·         What can you live without and/or change with ease? Make a list of those things that are necessary; those important to you and the household and then those which you and/or the family want; then “Prioritize!”

·         List things that you feel are necessary both from you perspective and your child’s; Parents such can be different.

·         Set some limits; give your child/ren some responsibilities and hold them accountable.

·         You set the example, because they will be watching and more than often mimicking you or rather your actions.

De-stress; take some deep breaths; get your favorite soothing beverage and pen and paper – move away from the computer if situated in front of it. You will be tempted to put this down on the computer which may be quicker, but distracting and can lead to your feeling overwhelmed again.  After you have placed your responses to the above in writing on a pad computerize your notes if such is more comfortable and of ease for you.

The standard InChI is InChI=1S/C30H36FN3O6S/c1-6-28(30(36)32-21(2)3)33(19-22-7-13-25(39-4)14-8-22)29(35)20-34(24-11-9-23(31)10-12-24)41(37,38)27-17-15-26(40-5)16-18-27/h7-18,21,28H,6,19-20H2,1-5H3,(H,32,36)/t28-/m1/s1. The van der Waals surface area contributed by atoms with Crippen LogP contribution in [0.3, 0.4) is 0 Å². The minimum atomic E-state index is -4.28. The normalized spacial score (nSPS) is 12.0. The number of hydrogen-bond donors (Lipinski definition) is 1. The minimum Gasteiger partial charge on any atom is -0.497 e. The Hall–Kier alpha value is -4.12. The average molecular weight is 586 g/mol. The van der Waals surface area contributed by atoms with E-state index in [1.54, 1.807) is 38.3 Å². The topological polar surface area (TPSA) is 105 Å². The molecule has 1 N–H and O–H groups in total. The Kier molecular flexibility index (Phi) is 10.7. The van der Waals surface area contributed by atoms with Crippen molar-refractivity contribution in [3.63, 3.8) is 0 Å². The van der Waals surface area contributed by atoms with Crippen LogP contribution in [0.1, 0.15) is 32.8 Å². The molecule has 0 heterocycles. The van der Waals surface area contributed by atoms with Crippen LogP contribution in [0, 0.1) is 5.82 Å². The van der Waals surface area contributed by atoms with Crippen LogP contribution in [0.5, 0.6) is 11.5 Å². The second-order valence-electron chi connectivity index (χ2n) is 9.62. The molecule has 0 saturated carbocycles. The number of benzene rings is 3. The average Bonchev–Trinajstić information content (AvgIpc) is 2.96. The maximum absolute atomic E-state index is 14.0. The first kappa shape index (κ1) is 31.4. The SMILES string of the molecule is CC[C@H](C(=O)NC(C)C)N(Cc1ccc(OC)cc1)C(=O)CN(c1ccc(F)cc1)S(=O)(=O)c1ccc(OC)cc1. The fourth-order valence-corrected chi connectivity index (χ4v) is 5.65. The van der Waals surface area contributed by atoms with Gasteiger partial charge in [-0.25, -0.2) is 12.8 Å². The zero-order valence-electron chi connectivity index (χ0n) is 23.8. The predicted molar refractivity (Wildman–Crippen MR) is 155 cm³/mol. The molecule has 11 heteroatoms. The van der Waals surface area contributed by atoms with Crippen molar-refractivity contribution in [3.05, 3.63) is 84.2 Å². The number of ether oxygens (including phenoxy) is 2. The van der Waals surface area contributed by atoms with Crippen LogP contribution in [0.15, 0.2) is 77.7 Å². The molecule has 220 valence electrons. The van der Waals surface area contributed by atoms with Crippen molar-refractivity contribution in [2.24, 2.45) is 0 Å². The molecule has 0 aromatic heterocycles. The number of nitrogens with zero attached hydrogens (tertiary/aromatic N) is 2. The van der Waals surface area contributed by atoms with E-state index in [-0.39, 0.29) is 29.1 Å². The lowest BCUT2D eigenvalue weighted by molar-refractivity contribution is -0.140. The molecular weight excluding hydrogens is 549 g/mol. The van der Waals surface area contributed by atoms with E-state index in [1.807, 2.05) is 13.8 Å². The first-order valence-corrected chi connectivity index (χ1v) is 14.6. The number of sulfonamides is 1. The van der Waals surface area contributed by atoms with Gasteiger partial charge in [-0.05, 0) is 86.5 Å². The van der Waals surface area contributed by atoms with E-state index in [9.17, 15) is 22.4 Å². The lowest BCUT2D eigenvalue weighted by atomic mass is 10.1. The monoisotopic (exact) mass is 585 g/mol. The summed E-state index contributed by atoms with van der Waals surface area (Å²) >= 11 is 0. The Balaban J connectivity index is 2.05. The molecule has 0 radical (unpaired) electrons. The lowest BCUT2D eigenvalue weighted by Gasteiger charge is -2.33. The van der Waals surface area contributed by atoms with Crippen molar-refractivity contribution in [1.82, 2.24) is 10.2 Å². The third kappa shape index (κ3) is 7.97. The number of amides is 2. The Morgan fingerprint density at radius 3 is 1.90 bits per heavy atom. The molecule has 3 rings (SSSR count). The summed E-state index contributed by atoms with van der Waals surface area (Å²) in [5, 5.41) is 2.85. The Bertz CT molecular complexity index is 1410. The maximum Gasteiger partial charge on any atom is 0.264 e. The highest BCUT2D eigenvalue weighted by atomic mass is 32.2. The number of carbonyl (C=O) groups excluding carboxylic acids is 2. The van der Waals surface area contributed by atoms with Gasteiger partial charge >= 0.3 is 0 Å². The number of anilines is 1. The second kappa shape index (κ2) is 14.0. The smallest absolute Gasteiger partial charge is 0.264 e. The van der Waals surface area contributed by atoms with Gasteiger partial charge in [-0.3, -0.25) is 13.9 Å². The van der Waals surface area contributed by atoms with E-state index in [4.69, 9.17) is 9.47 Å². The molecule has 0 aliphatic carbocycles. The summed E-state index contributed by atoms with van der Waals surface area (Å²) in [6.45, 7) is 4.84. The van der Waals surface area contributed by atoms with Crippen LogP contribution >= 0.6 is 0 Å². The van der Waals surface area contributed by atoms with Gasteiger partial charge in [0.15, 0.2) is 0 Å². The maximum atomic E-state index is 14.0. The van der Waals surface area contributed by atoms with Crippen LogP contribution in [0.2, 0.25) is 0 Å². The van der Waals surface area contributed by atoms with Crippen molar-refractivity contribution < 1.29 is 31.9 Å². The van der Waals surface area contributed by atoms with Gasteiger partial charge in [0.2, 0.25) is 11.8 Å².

Finally, relax and enjoy being a Parent. Parenting is not an easy job, but often some make it more difficult than necessary.  The key can be summed up in three words; “keep it simple.” Start in the manner you wish to continue; it also helps to put self in your child’s place and consider the question; if the child, how would I have liked my Parents to have dealt with this situation? Include the important things in life which do not consist solely of the amount of that which you can give your child/ren from a financial or materialistic standpoint.  When all is said and done, will your child/ren remember you and the things you taught them or mostly the material stuff you gave them?

Mrs. Dorothy Barron, Founder

Parents Taking Charge in Education


Friday, April 19, 2013